US 4176544 A
A method for detecting the fouling tendency of a liquid which method comprises heating the liquid, adding to it a solution or suspension containing one or more inorganic and/or organic foulants to give an enhanced concentration of foulant in the liquid, passing the resulting liquid through a heated tubular test section and measuring the increase in pressure drop and/or the decrease in temperature across the test section over a period of time.
1. A method for detecting the fouling tendency of a heated hydrocarbonaceous liquid which method comprises heating the liquid, adding to it a solution or suspension containing one or more inorganic and/or organic foulants to give an enhanced concentration of foulant in the liquid, passing the resulting liquid through a heated tubular test section and measuring the increase in pressure drop across the test section over a period of time.
2. A method for detecting the fouling tendency of a heated hydrocarbonaceous liquid which method comprises heating the liquid, adding to it a solution or suspension containing one or more inorganic and/or organic foulants to give an enhanced concentration of foulant in the liquid, passing the resulting liquid through a heated tubular test section and measuring the decrease in temperature across the test section over a period of time.
3. A method for detecting the fouling tendency of a heated hydrocarbonaceous liquid according to claim 2 which method comprises heating the liquid, adding to it a solution or suspension containing one or more inorganic and/or organic foulants to give an enhanced concentration of foulant in the liquid, passing the resulting liquid through a heated tubular test section, and measuring the increase in pressure drop as well as the decrease in temperature across the test section over a period of time.
4. A method according to any of the above claims 1-3 wherein the heated liquid is crude oil and the foulants added are salts of iron, sodium calcium or magnesium or any combination thereof.
5. A method according to any of the above claims 1-3 wherein foulant salts are added in the form of an aqueous solution with a weight ratio approximating to the weight ratio of actual fouling deposits.
The present invention relates to a method for evaluating the fouling tendency of a heated liquid. In particular it relates to a method for evaluating the tendency of crude oil or petroleum fractions to foul the tubes of a heat exchanger.
The heat transfer in heat exchangers is often reduced during operation due to the fouling of the tube walls by deposition from the process stream. These fouled exchangers then operate at lower efficiencies and this often results in throughput reductions or even shutdowns for cleaning.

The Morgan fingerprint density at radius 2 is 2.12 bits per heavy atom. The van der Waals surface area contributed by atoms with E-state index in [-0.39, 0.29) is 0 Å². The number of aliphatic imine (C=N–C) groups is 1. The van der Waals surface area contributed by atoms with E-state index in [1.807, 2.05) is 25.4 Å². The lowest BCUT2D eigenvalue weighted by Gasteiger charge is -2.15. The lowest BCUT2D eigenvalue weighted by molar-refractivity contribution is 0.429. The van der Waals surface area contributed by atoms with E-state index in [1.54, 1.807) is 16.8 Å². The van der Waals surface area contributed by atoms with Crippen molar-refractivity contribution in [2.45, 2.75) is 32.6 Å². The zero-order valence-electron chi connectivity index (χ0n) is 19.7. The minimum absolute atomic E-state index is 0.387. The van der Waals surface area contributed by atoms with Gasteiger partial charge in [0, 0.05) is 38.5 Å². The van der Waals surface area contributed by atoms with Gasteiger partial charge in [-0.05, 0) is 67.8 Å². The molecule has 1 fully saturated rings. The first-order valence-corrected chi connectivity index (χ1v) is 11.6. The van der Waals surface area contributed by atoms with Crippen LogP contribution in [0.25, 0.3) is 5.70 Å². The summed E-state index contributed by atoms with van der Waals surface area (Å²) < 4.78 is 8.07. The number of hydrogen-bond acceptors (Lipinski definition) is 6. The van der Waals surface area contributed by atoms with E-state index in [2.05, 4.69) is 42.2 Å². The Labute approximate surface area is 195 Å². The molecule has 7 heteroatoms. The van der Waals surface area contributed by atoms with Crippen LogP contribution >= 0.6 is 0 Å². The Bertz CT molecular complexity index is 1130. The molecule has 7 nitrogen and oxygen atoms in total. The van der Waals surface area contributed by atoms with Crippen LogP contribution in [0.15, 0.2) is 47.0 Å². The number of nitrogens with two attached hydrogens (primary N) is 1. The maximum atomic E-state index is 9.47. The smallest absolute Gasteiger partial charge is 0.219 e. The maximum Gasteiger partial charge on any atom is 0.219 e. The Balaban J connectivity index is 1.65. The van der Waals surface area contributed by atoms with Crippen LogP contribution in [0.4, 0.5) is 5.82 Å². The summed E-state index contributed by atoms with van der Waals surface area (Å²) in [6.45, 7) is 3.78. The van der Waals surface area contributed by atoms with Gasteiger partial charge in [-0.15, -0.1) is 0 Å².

The most serious heat exchanger fouling problem within oil refineries usually exists in the crude oil distillation unit (CDU) preheat train where the hottest exchanger, i.e., the one immediately prior to the furnace, is particuarly susceptible to fouling by deposits which build up so quickly that frequent cleaning is required, sometimes as often as every four months.
In order that the distillation column inlet temperature is maintained so that fractionation efficiency and hence product quality is not lost, the heat input drop due to fouled exchangers has to be made up by increased firing of the furnace. With current fuel oil prices this can represent a significant increase in operating costs.
Analysis of deposits taken from these refinery exchangers indicated that both inorganic and organic deposition occurs, with the proportions of each varying from unit to unit. The inorganics are predominantly salts of iron (corrosion products), sodium (salt in the water associated with crude oil and from caustic soda injection) and calcium and magnesium (hardness salts in desalter water). A high proportion of these salts originate from the desalter where water dissolved in the crude oil leaving it can be as high as 0.3 percent weight. In addition, excess water carry-over occurs from time to time and it is this aqueous phase which contains the iron corrosion products, the hardness salts and the caustic being injected to prevent corrosion of the column overheads condenser. At the temperatures in these hottest exchangers, particularly at the outlet end, some of the water can be vaporised so that even soluble salts can be deposited out on the metal surfaces. Simultaneous lay-down of hydrocarbon polymers with their subsequent conversion to coke probably binds the inorganics into a hard deposit which is not readily flushed away by the flowing oil.
Frequent cleaning of heat exchangers is to be avoided for several reasons. Cleaning of the hottest CDU preheat exchangers usually requires the unit to be shut down or, if the exchangers are in parallel banks which can be isolated, the throughput to be reduced. Cleaning, particularly mechanical, requires a large maintenance effort and often lasts several days for each exchanger.
An alternative solution to the problem is the injection of an effective antifoulant into the crude oil stream before it enters the heat exchanger. Antifoulants are usually blends of additives in an organic solvent with injection levels in the range 5-30 ppm on crude. Because fouling is so complex and covers several different types and mechanisms, the active ingredients of antifoulants can be very varied. Examples of antifoulant types include dispersants, detergents, metal co-ordinators, antioxidants, film-formers, corrosion inhibitors and antipolymerants.